An article written by Ebrahim Fallahi and published on Tehran Times of September 28, 2016. It is about the recent informal OPEC meeting held on the sidelines of the International Energy Forum 2016 ( IEF ), which groups producers and consumers.
It is against a background of the generalised exporting countries and Big Oil companies earnings shrinking, prompting OPEC producers and rival Russia to look for re-energising as it were, the oil market thus boosting revenues from oil exports and help their crippled budgets.
The idea among producers is to come to some agreement on a freeze of production levels but a deal has yet to be reached as it seems now it is complicated by acute political rivalry between Iran and Saudi Arabia, which are fighting several proxy-wars in the Middle East, including in Syria and Yemen.
Sources told Reuters last week that Saudi Arabia had offered to reduce its output if Iran agreed to freeze production, a shift in Riyadh’s position as the kingdom had previously refused to discuss output cuts.
Algiers meeting outcome hanging in the balance
Senior officials, corporate executives, representatives of international institutions and experts from all around the world along with major oil producers have come together in Algiers to attend the 15th International Energy Forum (IEF) from Sept. 26-28.
But the spotlight is more fixed on the sidelines than the main event, OPEC and key non-OPEC countries will hold an informal meeting today to discuss ways of stabilizing the oil market.
Iran and Saudi Arabia, the two main players in this scene, are standing in two different poles.
“Both countries are coming from different positions,” said Jason Tuvey, Middle East economist at consulting firm Capital Economics told Bloomberg.
On one side stands Saudi Arabia, hit by economic crisis at home and facing a second year of record budget deficit.
The kingdom’s move towards economic reforms aiming at reducing the effects of falling oil prices has resulted in a financial chaos and Riyadh is squandering its foreign exchange reserves.
In a latest attempt to recover from the unexpected turmoil, Saudis decided to cut the ministers’ salaries by 20 percent and scale back financial perks for public sector employees in one of the most drastic measures.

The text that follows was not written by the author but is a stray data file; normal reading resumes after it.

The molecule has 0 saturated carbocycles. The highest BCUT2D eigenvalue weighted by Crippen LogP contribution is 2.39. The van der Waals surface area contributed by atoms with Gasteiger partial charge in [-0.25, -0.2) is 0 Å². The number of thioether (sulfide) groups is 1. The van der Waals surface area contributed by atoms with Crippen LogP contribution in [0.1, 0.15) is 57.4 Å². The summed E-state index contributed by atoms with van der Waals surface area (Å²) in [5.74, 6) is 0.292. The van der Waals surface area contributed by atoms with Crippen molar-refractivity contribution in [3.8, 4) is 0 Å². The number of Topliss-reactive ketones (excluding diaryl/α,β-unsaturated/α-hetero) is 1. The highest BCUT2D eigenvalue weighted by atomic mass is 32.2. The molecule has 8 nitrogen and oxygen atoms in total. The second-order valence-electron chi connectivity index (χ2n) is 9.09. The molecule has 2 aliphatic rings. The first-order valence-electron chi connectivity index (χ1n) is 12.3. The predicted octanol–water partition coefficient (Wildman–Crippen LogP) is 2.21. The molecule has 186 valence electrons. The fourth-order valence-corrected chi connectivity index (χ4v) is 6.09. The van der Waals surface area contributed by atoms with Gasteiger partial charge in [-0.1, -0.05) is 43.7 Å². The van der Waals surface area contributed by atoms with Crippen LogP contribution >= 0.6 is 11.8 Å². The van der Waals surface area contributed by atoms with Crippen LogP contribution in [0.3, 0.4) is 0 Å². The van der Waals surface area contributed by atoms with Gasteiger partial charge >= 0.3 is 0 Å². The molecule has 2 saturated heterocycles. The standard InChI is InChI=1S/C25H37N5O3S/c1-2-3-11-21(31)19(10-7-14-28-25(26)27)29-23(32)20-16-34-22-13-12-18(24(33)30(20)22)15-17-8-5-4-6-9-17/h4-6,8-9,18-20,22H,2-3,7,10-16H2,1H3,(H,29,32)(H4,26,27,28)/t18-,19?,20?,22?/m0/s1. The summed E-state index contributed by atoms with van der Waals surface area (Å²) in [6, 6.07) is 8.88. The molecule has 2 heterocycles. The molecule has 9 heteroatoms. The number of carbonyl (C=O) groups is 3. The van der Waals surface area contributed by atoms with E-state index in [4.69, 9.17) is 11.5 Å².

Now with the IEF opportunity on the horizon, in an attempt to save the sinking economy, Saudis tried to throw the world’s expectations ball into their longtime rival’s court, offering a reduction in oil production if Iran caps its output.
Almost all market and oil experts believe that the Saudis’ offer hasn’t originated from a good will.
“Saudi output had risen too steeply in recent months and even if it were cut to pre-summer levels, Iran would see an offer to freeze its own output as unfair,” Reuters quoted Gary Ross, a veteran OPEC watcher and founder of U.S.-based think tank PIRA.
“It is a carefully calculated offer because Saudi Arabia knows it will not be acceptable to Iran … Saudi Arabia wants to put the blame of OPEC inaction in Algiers on Iran,” Ross said.
On the other side, Iran, emerging from years of sanctions, says it agrees to cooperate with OPEC to help the oil market recover, but expects others to respect its right to regain its lost share of the market.
The Persian Gulf nation which has never been relied on oil as much as its rival refused to play along with Riyadh’s shifted position.
“Tehran would love to have higher oil prices, but Iran is the OPEC country that had to do fewer budget sacrifices due to cheap oil,” Bloomberg quoted Olivier Jakob, an analyst at Petromatrix GmbH in Zug, Switzerland as saying: “They feel they have a strong hand.”
On Monday before the IEF opening, Iranian Oil Minister Bijan Namdar Zanganeh who had called the meeting just advisory before leaving Tehran for Algiers, told the press that although the country backs any measure to help stabilizing the oil market, the country does not intend to cut its oil production.
Iran believes its fair production share in OPEC should be higher than its current output. What Iran wants is having the right to raise output to about 4.1-4.2 million bpd. The country should be allowed to produce 12.7 percent of the group’s output, the volume it was extracting before the sanctions cut its production.
Referring to the next formal OPEC meeting in Vienna on Nov. 30, Zanganeh said that “It is not the time for decision-making. We will try to reach agreement for November,” Reuters reported.
These comments were followed by a wave of different reactions both from the market and other participants to the meeting. In an immediate reaction Saudi Energy Minister Khalid al-Falih responded to Iran’s slap changing its position once again saying that “This is a consultative meeting … We will consult with everyone else, we will hear the views, we will hear the secretariat of OPEC and also hear from consumers.”
Saudi Arabia and Iran on Tuesday dashed hopes that OPEC oil producers could clinch an output-limiting deal in Algeria this week as sources within the exporter group said the differences between the Kingdom and Tehran remained too wide, Reuters wrote.
At the end of the first day of the IEF meeting, the participants left for Sheraton Hotel empty handed eyeing today’s informal talks.
The question remains now, whether Iran accepts to go along with other OPEC members to cut its production.
The answer will soon be revealed.